Last Updated on February 7, 2020
The old maxim is that nothing is certain except death and taxes, and that’s true even if you’re self-employed. The IRS considers you self-employed if you:
- Carry on a trade or business as a sole proprietor or an independent contractor
- Are a member of a partnership that carries on a trade or business
- Are otherwise in business for yourself
We share tips on how to file taxes when you’re self-employed to make the process as simple as possible.
As a self-employed individual you are required to file an annual tax return, pay estimated tax quarterly, and must generally pay self-employment tax as well. For a business you operated as a sole proprietor, Schedule C or Schedule C-EZ will be used to report your income or loss, and which you use depends on earnings and expenses. Schedule SE will be filed as well, after your totals are calculated, as this is where you report the deductible part of the self-employment tax, which is typically 7.65% of net income.
Gather Your Necessary Paperwork
If you are self-employed, you’ll gather your earning statements, receipts and invoices, and calculate what your earnings were. Again, depending on your income, you will use the appropriate form, complete it and submit it with any accompanying documentation required. If you work as an independent contractor, you will receive 1099 forms from your clients, indicating the amounts they paid you during the year. You will need these along with any other documentation needed to complete your tax paperwork.
You may be able to take a deduction for your home office, and business supplies like printer ink, writing implements and your computer, as well as any additional deductions to which you are entitled. Gas, travel, and some entertainment costs are eligible, as are health insurance premiums. Be certain you have all the receipts and paperwork you need to back up all claims.
A Good Practice is to Start Early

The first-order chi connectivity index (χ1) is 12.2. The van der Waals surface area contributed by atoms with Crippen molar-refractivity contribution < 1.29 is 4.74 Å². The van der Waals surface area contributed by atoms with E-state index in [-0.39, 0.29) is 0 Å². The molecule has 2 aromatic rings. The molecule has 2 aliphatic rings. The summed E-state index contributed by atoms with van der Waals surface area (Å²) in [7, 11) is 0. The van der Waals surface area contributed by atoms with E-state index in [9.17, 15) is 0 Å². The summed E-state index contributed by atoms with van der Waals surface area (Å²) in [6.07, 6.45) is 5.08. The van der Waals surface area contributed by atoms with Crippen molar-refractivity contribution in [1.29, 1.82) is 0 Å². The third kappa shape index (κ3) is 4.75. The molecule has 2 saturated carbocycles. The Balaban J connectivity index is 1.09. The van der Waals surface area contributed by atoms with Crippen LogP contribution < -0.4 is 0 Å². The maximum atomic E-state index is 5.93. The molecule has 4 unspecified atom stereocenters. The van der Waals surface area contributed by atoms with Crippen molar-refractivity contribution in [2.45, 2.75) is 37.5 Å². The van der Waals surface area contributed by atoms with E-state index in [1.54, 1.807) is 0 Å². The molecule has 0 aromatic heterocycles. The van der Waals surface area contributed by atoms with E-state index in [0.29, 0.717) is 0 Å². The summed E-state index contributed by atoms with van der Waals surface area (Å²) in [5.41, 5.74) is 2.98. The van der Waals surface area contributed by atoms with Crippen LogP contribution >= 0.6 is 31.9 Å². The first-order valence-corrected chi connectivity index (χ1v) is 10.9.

To avoid errors, get your paperwork and documentation together early, and keep up with your receipt/invoicing organization. Filing missteps are common but can be avoided. Estimating quarterly taxes are often an area where the self employed can run into trouble, so it’s best to plan for this in advance. Quarterly taxes are generally due April 15, June 15, September 15 and January 15. Missing payment dates may subject you to penalties and fees.
What About the Solo 401(k)?
If you are self-employed and you maintain a Solo 401(k), then you know it is basically a standard workplace 401(k) plan but designed for a sole-proprietorship or owner-only business. Tax filing requirements for the Solo 401(k) are generally easy. In fact, if your plan assets do not exceed $250,000, you don’t need to file anything. But if your plan does exceed $250,000, plan participants must fill out a simple form called IRS Form 5500-EZ. The form can be filed electronically online and must be filed by July 31.
Learn more about what Form 5500-EZ entails.
Work with a Professional
Don’t be afraid to get professional tax advice when you have questions, as asking beforehand beats having to pay a penalty afterwards. There are calculators and software available online to assist with appropriate forms and paperwork.
Paying your quarterly or year-end taxes can be done electronically online, via www.irs.gov/epay.